Last fall I was presented with the opportunity to review a book written by an indie author in Tennessee named Kayla Lowe.
We connected on LinkedIn. I was a LinkedIn suggestion, nonetheless, when Kayla was new to the platform. Unlike many other “connections,” the connection with Kayla immediately turned out beneficial for the both of us, though I think I got the better end of the deal. Kayla got her book reviewed and I got, well… to read a good story, make a new writer-friend, get some business promo, and most recently received a free signed copy of Maiden’s Blush! Score!
Kayla Lowe writes Christian fiction and poetry. She’s recently been releasing some of her poetry as memes on her blog, some of which may even pull this anti-poetry editor into the magic of prose poetry.
But, back to the book review…
Reading the original version of Maiden’s Blush was less work and more a pleasure. True to form — what with her various recognitions for her talent as a writer — Lowe’s story was complete from start to finish and her writing was easy to peruse, a small blessing an editor doesn’t commonly get to enjoy.
There were only a few problems I caught onto when reading the book, and those were passed to Lowe in a head-to-toe Mountain Owl Ink manuscript review that involves notations on…
- character development,
…and more. Of those issues, a number of them were writing habits I see commonly in others’ works. Little things like overuse/preference of certain words and phrases, pronoun ambiguity, and character trait vagueness are common issues that writers often don’t see in their own work but can present as problems for readers.
Which leads to my reasons for
3 Reasons To Get Your Manuscript Reviewed* (Before Publishing)
Reason #1: Self-Blindness
Self-blindness is the concept of being blind to what we do wrong. Sometimes our errors are pretty obvious (thanks, Spellcheck), but from time to time we can all use a second pair of eyes — not only in writing, but in life — to help keep us on the straight and narrow.
Nobody is immune to self-blindness, not even the most diligent writer or and editor (yes, including me!). That’s why I always say that “even editors need editors.”
Writing errors common in self-blindness include…
- the overuse of “that”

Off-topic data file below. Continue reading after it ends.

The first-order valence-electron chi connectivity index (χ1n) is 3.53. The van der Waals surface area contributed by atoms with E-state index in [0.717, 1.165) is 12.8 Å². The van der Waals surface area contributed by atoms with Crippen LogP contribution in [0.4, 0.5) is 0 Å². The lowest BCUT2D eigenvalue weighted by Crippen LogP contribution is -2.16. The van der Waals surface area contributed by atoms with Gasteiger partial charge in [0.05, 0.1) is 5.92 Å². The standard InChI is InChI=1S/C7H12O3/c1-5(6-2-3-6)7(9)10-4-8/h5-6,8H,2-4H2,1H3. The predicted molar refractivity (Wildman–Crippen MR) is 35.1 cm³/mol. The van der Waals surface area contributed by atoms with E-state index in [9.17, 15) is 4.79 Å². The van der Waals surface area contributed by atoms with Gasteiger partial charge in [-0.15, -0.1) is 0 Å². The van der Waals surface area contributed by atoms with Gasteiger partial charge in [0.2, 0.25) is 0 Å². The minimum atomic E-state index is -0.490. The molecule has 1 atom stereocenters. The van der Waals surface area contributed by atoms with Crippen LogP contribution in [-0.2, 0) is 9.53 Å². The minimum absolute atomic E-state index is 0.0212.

- comma overuse (or under-use)
- pronoun ambiguity
- setting confusion
- vague transition(s) between action, speaker, point of view, and/or setting
The only way we can learn to recognize our bad (and good!) writing habits — and learn from them — is by having the help of other people pointing them out to us. Remember…
#2: Avoid the “Whoops!” Re-Release
While there are a number of good reasons to do a re-release of a book, you don’t want to feel compelled to do so in order to fix (um… hide) writing mistakes!
Other than being an expensive and time-consuming way to fix mistakes,
In Lowe’s case, her re-release of Maiden’s Blush also included the integration of a brand new, simplified cover. Other good reasons to re-release, other than integrating a new cover:
- Addition of a new chapter (e.g. a different ending that leads into a sequel);
- Addition of artwork within the book itself (e.g. illustrations);
- As part of a promotion for another product (e.g. with the release of a sequel);
- Changing author’s legal name to a pseudonym; or
- Addition of an introduction penned by a guest writer.
One reason an author may not opt to have their manuscript reviewed prior to publication* is the cost. It can cost $200+ to have a manuscript reviewed by an editor
However, get creative and you may be able to get a review done on your manuscript for free (or close to it). For instance, see if you can strike up a bartered deal, as in the case of Mountain Owl’s review of Maiden’s Blush. Our simple barter involved me doing the review in exchange for a little promotion on the new review service I was offering. Win-win!
#3: Don’t turn off new readers.
Especially if you’re an indie or self-publishing author, you don’t want to run the risk of deterring new readers before you’ve even begun building an audience.
Readers are critical folk. They like pointing out (sometimes cruelly) errors and problems they see in books they read. They tell their friends, their Facebook pages, the bookstore clerks, Amazon reviews… And a bad review can hurt sales of that particular title as well as your future releases.
Start your audience off on the right foot with a well-written, strong, positively reviewed book to gain their respect, loyalty, and future business.
And that’s today’s #HappyWriting advice about #seeingfarther.
Have a manuscript that could use reviewing or questions about the review process? Send me a message at Jessi [at] MountainOwlInk [dot] com.
*Ideally, manuscripts should be reviewed prior to publication so as to prevent putting sub-par writing out into the world to be read (or, in the case of bad writing that gets published, not read).